Education: a product for which people are willing to pay more to get less … go figure.

That’s something an older colleague once remarked to me.

So, true.

I often quip that if a student shows up at the Verizon Center and Lady Gaga’s concert is cancelled, they’re bummed.

If they show up for my class and see a sign that class is cancelled, they whoop and holler with glee.

And, on balance, most of them think my courses are better than the average academic offerings.

On a grander scale, many are predicting that high-priced colleges will be the next bubble to burst.  Folks have been paying an increasing amount of money to get a decreasing amount of relevant learning.  That’s not a good formula.

Government subsidies and “full fare” foreign students keep pushing tuitions up to levels required to support lavish facilities, expansive athletic programs, outdated delivery methods (think classrooms vs. online), and light teaching loads for faculty journalists.

For example, reported in the NY Post: The journal Academic Questions recently concluded that … many new graduates are finding that the degree they’ve earned is not worth the investment.

  • Now, most college grads leave school with large debts — more than $27,000 on average.
  • A college degree also no longer signifies that the recipient is either well-educated in the traditional sense or that he has acquired specific skills suited to the labor market.

That’s despite the fact that “most colleges have become trade schools —  far more expensive ones than their for-profit counterparts.”

  • By 2008, the number of bachelor’s degrees had risen to 1.5 million Americans, but few of these degrees were in the traditional liberal arts. Barely 2 percent of BAs were awarded in history and only 3.5 percent in English literature.
  • More than a third of undergraduate degrees are now earned in business, health professions and education.

The former president of St. John’s College in Santa Fe argues that it’s no wonder that students have fled the liberal arts:

  • For centuries, the liberal arts passed on what was best in Western civilization …  despite our practical bent, youth were encouraged “to pursue inquiry into serious and perennial questions.”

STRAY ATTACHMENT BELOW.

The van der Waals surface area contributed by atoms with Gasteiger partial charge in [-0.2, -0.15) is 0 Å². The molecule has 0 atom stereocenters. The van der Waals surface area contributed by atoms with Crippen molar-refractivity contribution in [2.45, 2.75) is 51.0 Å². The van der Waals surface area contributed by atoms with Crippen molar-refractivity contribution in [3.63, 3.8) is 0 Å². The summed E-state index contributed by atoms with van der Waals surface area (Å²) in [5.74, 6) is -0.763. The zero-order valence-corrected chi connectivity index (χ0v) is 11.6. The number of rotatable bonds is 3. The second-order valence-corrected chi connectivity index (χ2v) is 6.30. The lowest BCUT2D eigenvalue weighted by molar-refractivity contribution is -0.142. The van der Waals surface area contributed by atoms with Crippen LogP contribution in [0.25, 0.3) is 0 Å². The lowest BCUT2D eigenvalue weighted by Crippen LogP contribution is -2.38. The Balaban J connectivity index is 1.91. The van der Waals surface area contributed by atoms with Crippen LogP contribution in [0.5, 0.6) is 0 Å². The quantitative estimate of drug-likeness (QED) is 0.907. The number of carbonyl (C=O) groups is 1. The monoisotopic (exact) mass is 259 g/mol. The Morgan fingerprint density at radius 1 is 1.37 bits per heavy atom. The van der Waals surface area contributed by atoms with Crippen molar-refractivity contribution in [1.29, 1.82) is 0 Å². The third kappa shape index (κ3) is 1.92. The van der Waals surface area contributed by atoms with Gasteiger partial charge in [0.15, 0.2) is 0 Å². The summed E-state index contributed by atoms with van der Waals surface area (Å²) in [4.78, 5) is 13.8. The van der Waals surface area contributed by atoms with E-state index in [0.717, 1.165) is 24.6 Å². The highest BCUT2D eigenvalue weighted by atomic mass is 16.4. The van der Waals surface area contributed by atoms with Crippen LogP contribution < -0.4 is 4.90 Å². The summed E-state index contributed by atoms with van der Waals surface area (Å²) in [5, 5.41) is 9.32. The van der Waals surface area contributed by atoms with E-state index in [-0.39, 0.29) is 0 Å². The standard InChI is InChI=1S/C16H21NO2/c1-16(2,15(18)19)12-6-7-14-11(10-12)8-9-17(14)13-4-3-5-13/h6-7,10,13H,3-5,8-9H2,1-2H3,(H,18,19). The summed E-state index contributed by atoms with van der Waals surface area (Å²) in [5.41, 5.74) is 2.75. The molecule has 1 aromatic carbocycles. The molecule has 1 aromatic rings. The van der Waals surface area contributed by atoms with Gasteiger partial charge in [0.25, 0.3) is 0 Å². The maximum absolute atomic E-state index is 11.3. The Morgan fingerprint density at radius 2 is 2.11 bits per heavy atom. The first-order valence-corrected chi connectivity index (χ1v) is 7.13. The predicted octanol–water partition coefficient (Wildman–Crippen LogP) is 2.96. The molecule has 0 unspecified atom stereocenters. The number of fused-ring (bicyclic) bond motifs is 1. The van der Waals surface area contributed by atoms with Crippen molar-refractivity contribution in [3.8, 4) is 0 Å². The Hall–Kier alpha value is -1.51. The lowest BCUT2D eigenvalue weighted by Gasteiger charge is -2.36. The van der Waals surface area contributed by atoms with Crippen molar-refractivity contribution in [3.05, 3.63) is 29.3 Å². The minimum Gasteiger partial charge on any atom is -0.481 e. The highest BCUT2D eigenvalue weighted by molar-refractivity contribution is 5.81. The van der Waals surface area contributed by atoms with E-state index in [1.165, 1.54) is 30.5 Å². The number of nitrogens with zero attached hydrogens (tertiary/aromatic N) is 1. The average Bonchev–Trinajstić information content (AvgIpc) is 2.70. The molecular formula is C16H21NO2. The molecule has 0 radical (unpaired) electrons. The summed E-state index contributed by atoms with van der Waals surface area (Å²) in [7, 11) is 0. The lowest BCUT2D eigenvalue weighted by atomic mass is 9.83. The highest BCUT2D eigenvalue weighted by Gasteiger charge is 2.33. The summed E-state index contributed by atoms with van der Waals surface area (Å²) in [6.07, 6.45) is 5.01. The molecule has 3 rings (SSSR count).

• The humanities in particular were considered the “Keepers of the Culture” at a time when we believed we had a culture worth keeping and passing on.
  • Since the 1960s, however, our culture has been under attack, our history rewritten as one of unmitigated oppression and the values our Founders and subsequent generations held dear reviled.
  • Humanities courses in liberal arts colleges have replaced the canon of Western civilization with course offerings … aimed to show our benighted past and to condition us to a more tolerant future.
  • Students have fled such courses in droves to pursue technical or professional skills.

The Post concludes: Their parents — and increasingly the students themselves, through loans — are left footing the bill for degrees that neither pay off in the marketplace nor enrich the intellectual lives of those on whom they are conferred.

Good point !

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2 Responses to “Education: a product for which people are willing to pay more to get less … go figure.”

  1. Mike Says:

    Might be a good reason to go long on for profit education; despite its recent set backs.

  2. Laj Says:

    Higher Education is about IQ branding – go to a school that takes higher SAT scores leaves you branded as a high IQ guy at a time when few jobs can administer IQ tests.

    It is also about access – access to higher social status peers gives you a chance to meet with people who might actually do something tomorrow and if you make friends with them, then you can actually let some of the shine rub off on you (and who knows, you might be the status guy/gal).

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